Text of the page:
“I know.” I knew I had a lot to learn, not just about life, but myself. It was going to take time to figure things out. I was okay with that.
I followed Eric out of the office and while he went to go check with the prep cooks to make sure everything was on schedule, I waited by the pass. The door leading to the dining room swung open and Aude sashayed in, wearing a tight dress and five inch heels. It was also obvious she’d gone and gotten highlights in her hair and I was pretty sure her eyes used to be brown…
“Good morning Aude,” I said politely while she looked me up and down.
She huffed and shook her head. “Your nails.”
“What about them?” My polish was a shimmery ocean color.
“No one wants flecks of your polish in their food, that’s what,” she said smugly.
No one told me it wasn’t allowed.
“Aude,” Eric groaned. “Sookie reports to me, if I had a problem with her nails I would have told her.”
“If she reported to me I’d uphold the public health code and send her home,” Aude retorted.
“I hope you remember you report to me,” he told her. “Sookie isn’t going to be touching food anytime soon. Her nails are fine.”
“It’s your business license on the line,” Aude shrugged. “The front of the house is ready to open.”
“Okay, thanks. We’re ready,” he said.
“Good. Then I’ll open.” Aude looked at me. “At least your hair won’t get in the food,” she said before she sauntered off.
“Who shit in her Cheerios?” I asked Eric.
“I know, right? I don’t know what’s been up her ass lately, but this isn’t like her,” he told me.
She had been consistently rude to me, so her attitude was status quo in my opinion.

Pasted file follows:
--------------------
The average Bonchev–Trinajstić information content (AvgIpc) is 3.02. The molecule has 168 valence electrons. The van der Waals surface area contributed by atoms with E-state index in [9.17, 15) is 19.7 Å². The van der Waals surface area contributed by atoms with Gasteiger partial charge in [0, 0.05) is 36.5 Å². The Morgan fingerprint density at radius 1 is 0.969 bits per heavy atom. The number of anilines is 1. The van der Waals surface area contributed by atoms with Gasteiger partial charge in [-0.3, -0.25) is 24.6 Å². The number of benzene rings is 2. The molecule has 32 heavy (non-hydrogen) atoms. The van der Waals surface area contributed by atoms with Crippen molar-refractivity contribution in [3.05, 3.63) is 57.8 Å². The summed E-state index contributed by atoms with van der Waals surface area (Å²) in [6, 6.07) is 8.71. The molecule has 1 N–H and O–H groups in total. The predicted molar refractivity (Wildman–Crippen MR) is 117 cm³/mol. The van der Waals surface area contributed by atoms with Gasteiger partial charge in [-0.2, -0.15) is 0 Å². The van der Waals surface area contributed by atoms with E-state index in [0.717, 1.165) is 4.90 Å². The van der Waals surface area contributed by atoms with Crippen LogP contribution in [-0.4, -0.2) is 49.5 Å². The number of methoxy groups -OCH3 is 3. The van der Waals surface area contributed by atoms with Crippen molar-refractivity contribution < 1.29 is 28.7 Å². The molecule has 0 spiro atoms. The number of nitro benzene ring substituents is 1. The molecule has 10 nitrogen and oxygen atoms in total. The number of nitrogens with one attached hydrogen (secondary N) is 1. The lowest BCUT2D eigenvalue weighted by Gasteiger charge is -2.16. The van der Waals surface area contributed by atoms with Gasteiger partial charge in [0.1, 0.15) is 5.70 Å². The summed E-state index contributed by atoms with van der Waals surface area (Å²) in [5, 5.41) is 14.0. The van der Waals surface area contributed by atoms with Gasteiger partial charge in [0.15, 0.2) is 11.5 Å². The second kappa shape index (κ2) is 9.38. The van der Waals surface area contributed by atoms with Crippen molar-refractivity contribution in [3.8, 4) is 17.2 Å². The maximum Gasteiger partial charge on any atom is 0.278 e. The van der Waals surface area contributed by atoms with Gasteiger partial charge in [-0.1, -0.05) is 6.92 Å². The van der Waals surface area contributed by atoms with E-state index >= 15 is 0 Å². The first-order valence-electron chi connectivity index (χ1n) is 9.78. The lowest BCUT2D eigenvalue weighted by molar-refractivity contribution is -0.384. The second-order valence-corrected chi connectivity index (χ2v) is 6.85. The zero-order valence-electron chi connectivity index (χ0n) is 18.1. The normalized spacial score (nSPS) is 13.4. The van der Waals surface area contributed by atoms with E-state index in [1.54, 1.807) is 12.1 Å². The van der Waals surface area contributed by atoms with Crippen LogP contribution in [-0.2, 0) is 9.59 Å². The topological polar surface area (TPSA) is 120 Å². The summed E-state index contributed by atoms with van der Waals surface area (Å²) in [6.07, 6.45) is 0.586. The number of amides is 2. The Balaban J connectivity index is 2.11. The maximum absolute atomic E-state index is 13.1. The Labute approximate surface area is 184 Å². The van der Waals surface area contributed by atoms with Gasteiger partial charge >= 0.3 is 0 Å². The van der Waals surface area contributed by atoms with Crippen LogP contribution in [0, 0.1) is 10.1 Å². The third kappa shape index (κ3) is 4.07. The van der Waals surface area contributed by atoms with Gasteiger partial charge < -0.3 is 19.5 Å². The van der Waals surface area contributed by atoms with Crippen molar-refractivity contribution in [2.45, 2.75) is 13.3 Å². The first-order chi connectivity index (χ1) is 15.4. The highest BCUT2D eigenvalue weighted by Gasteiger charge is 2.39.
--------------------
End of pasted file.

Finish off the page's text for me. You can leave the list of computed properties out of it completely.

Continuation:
Eric started my tour by introducing me to his sous chef Mel, who I’d met before when he argued with that waitress. There was Charles, the other chef and Eric’s right hand. Over in prep there was Luna, Sweetie (she insisted on being called that) and D’Eriq. Luna seemed a bit socially awkward, but nice. Sweetie didn’t seem too interested in being pals, but I was okay with that as long as we weren’t bickering all the time. D’Eriq seemed about as mellow as a person could get. I figured out why when I spied the joint tucked behind his ear.
Eric led me out front to meet the servers. Aude maintained her sourpuss while the waitresses rejoiced at having a more organized back of the house operation. One by one I said my hellos to the servers.
“Don’t let old fussy britches over there bug ya. She’s just mad you might get to hop on the boss’s joystick before she does,” Dawn explained.
“Uh, no, I’m not here for that,” I told her. She laughed and patted my arm.
“All Dawn thinks about is sex,” Eric whispered. “Watch her, she gets handsy.”
Good to know.
“I think she’s more interested in you than me,” I replied as we headed back to the kitchen. “Apparently you have a desirable joystick.”
“I don’t know why, no one here has seen it,” he chuckled. “Now if they had… I’d get it,” Eric winked.
“You don’t offer it like you do your backside?”
“No. And don’t tell anyone here you got that offer. I doubt anyone knows that tattoo extends that far.”
“Just between us,” I promised.